Herbert Levine and his team at Rice University (USA) and NRCN (Israel) have developed a computational model that predicts the behaviour of cells in complex fibrous environments. Their work pays special attention to the limitations that may arise when trying to compare this theory with experimental data, and possible next steps to overcome them (Phys. Biol. 15 026001).

Cancer cell moving through the extracellular matrix. Video by Johns Hopkins University

How do we measure cell movement?
Cells normally reside in the extracellular matrix, an intricate 3D fibrous environment, and to move around they must pull and deform those fibres. By placing theoretical beads in these fibres, we can measure the matrix deformation and, in principle, determine the force that the cells are exerting on the surrounding components. However, the complexity of the extracellular matrix surrounding the cell makes such determination challenging; if one is not careful, the inferred forces, will not be representative of the actual values.

A simple computational model of cell movement.

A motion-cell computational model
In this study, the authors employed a lattice-based mechanical model that is based on a network of repeated polygonal motifs, such as triangles. This 2D model is able to mimic the properties of the cellular environment (such as the nonlinear elastic response of fibres), has similar properties to 3D models and offers a high computational efficiency. In this model, simulations consisted of inserting a round cell into the lattice (triangle network) and imposing the interactions between them. Next, by employing validated equations that govern the model, the researchers used the observed deformations in the lattice to calculate the forces generated by the cell.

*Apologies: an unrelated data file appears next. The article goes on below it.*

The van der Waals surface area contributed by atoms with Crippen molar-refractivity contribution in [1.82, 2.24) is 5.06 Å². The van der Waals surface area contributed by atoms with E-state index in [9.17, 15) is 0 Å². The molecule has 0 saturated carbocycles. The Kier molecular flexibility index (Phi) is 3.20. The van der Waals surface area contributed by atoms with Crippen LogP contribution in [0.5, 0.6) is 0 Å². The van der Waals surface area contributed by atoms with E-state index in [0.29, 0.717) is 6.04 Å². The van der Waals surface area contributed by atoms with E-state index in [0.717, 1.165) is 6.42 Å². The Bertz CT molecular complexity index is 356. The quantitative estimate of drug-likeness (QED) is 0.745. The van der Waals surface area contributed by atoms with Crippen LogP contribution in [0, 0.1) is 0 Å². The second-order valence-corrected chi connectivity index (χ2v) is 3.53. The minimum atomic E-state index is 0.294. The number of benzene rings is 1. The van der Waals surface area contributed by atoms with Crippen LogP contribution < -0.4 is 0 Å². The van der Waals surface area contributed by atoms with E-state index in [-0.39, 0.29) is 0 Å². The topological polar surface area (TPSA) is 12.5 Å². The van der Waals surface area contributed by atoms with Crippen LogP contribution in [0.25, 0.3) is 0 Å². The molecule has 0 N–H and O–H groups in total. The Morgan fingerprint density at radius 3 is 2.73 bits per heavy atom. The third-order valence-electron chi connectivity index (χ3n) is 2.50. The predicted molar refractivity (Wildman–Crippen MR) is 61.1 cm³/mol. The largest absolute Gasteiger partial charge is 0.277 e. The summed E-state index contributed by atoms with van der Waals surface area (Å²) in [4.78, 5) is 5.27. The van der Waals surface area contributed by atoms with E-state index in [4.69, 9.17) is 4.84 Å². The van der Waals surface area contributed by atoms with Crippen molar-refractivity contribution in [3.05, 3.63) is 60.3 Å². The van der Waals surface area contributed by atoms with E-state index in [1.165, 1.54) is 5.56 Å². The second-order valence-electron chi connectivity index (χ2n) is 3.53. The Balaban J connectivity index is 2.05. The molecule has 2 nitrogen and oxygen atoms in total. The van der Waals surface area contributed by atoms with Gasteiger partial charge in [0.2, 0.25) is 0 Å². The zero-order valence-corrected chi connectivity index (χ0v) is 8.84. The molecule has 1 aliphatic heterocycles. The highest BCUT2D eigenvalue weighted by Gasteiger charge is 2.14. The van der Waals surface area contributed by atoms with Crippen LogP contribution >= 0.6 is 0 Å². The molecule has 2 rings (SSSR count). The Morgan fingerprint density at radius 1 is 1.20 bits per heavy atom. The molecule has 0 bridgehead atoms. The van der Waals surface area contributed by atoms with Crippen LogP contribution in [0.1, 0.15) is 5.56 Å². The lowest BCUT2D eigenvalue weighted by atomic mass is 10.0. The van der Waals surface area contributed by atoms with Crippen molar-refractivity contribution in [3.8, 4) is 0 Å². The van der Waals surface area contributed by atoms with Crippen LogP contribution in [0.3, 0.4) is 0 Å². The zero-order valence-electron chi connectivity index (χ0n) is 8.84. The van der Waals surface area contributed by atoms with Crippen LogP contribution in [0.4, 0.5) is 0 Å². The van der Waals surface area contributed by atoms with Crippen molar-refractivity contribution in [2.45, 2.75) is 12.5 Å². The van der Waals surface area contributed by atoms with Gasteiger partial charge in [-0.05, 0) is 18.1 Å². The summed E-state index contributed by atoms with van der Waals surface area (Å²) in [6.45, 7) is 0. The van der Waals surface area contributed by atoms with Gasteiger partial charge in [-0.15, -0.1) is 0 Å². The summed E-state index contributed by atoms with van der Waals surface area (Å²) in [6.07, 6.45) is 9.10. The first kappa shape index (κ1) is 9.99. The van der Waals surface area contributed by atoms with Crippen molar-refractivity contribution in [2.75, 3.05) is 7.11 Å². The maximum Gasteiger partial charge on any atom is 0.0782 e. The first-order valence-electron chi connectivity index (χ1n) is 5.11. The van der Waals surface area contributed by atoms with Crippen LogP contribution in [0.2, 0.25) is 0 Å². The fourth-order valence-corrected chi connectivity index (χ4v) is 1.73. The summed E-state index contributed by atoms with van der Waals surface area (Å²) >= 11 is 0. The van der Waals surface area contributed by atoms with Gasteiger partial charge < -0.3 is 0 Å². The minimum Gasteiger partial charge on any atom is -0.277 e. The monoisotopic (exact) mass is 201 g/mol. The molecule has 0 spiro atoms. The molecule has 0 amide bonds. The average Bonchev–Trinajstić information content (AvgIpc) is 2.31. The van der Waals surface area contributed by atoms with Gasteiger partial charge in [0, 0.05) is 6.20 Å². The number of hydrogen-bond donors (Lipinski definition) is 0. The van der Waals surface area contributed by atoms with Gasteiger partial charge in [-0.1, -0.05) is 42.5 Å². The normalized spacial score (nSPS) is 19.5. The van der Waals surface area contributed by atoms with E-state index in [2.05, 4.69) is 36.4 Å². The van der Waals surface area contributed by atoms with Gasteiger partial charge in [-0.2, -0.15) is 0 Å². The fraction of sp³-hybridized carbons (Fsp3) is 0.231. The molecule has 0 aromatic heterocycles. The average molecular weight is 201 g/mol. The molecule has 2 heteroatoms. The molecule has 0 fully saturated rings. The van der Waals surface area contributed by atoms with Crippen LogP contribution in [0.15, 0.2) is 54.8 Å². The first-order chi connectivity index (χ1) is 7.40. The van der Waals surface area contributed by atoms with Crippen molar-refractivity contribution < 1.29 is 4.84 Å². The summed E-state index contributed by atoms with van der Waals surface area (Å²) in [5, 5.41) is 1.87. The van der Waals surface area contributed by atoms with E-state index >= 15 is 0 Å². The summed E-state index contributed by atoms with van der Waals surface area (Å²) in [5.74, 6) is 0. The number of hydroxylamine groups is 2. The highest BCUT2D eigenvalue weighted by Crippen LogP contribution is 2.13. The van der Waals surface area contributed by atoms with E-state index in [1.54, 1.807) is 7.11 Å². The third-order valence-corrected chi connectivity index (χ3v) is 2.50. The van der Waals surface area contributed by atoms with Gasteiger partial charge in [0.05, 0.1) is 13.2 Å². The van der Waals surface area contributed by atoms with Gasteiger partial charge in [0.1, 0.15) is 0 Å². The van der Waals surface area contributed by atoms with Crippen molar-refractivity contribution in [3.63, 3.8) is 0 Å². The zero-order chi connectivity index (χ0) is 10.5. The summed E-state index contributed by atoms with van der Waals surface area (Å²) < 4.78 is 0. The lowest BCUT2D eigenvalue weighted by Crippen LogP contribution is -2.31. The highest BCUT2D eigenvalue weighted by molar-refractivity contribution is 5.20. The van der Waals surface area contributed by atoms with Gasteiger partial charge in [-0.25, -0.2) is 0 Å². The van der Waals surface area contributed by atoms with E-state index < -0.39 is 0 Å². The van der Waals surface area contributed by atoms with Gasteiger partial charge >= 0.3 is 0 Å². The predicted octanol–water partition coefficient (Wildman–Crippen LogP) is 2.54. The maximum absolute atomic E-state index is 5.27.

However, this is a complex inverse problem, even if we know the equations exactly, and hence some limitations appear during the determination of the desired parameters. For example, poor resolution (or distance between intersections receiving different amounts of force) can lead to inaccuracies.

In general, we can never know the exact equations for the actual system. For example, the model assumes that all the fibres of the lattice have similar properties (i.e., stiffness). However, this is not representative of the extracellular environment, which is comprised of fibres with different sizes and stiffness values. Another important limitation is that we must know the exact fibre geometry to determine the local mechanical properties for the inversion; typically, all we know is the macroscopic response, which is not sensitive to heterogeneity and microscopic structures. This could lead to high inaccuracies in the predictions.

To overcome these hindrances, the authors propose to combine the standard approach, which tries to measure the traction forces from the lattice deformation, with another that also measures the mechanical responses of determined local beads (single points of the lattice). This approach would allow a more precise reconstruction of a specific piece of extracellular environment, and therefore, do a much better job in calculating the forces exerted on it. This challenging task will be part of the authors' future work.